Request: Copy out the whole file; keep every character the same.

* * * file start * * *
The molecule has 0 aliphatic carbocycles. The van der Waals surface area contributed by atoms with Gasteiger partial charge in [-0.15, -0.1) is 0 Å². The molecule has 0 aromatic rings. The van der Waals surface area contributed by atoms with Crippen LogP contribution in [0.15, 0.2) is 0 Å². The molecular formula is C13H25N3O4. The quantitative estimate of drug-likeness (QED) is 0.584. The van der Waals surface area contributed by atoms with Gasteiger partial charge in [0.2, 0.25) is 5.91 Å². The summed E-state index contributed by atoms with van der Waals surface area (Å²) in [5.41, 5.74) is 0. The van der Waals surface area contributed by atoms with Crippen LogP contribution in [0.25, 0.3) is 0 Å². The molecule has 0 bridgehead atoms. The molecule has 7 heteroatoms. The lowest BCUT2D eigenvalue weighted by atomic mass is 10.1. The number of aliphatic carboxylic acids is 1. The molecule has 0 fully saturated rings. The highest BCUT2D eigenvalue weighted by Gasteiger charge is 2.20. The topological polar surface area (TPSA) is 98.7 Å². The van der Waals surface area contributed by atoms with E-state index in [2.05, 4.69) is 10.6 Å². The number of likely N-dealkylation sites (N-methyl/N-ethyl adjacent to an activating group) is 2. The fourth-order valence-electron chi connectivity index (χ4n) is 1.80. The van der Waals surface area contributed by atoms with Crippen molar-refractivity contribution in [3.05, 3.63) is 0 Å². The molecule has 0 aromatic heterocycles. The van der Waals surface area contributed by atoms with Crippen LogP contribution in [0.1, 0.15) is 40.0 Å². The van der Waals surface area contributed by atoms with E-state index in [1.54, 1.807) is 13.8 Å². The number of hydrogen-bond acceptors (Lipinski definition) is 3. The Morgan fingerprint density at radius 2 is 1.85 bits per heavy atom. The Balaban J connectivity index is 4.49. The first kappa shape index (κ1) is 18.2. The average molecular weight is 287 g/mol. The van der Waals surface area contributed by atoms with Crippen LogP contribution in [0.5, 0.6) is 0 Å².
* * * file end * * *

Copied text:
The molecule has 0 aliphatic carbocycles. The van der Waals surface area contributed by atoms with Gasteiger partial charge in [-0.15, -0.1) is 0 Å². The molecule has 0 aromatic rings. The van der Waals surface area contributed by atoms with Crippen LogP contribution in [0.15, 0.2) is 0 Å². The molecular formula is C13H25N3O4. The quantitative estimate of drug-likeness (QED) is 0.584. The van der Waals surface area contributed by atoms with Gasteiger partial charge in [0.2, 0.25) is 5.91 Å². The summed E-state index contributed by atoms with van der Waals surface area (Å²) in [5.41, 5.74) is 0. The van der Waals surface area contributed by atoms with Crippen LogP contribution in [0.25, 0.3) is 0 Å². The molecule has 0 bridgehead atoms. The molecule has 7 heteroatoms. The lowest BCUT2D eigenvalue weighted by atomic mass is 10.1. The number of aliphatic carboxylic acids is 1. The molecule has 0 fully saturated rings. The highest BCUT2D eigenvalue weighted by Gasteiger charge is 2.20. The topological polar surface area (TPSA) is 98.7 Å². The van der Waals surface area contributed by atoms with E-state index in [2.05, 4.69) is 10.6 Å². The number of likely N-dealkylation sites (N-methyl/N-ethyl adjacent to an activating group) is 2. The fourth-order valence-electron chi connectivity index (χ4n) is 1.80. The van der Waals surface area contributed by atoms with Crippen molar-refractivity contribution in [3.05, 3.63) is 0 Å². The molecule has 0 aromatic heterocycles. The van der Waals surface area contributed by atoms with Crippen LogP contribution in [0.1, 0.15) is 40.0 Å². The van der Waals surface area contributed by atoms with E-state index in [1.54, 1.807) is 13.8 Å². The number of hydrogen-bond acceptors (Lipinski definition) is 3. The Morgan fingerprint density at radius 2 is 1.85 bits per heavy atom. The Balaban J connectivity index is 4.49. The first kappa shape index (κ1) is 18.2. The average molecular weight is 287 g/mol. The van der Waals surface area contributed by atoms with Crippen LogP contribution in [0.5, 0.6) is 0 Å².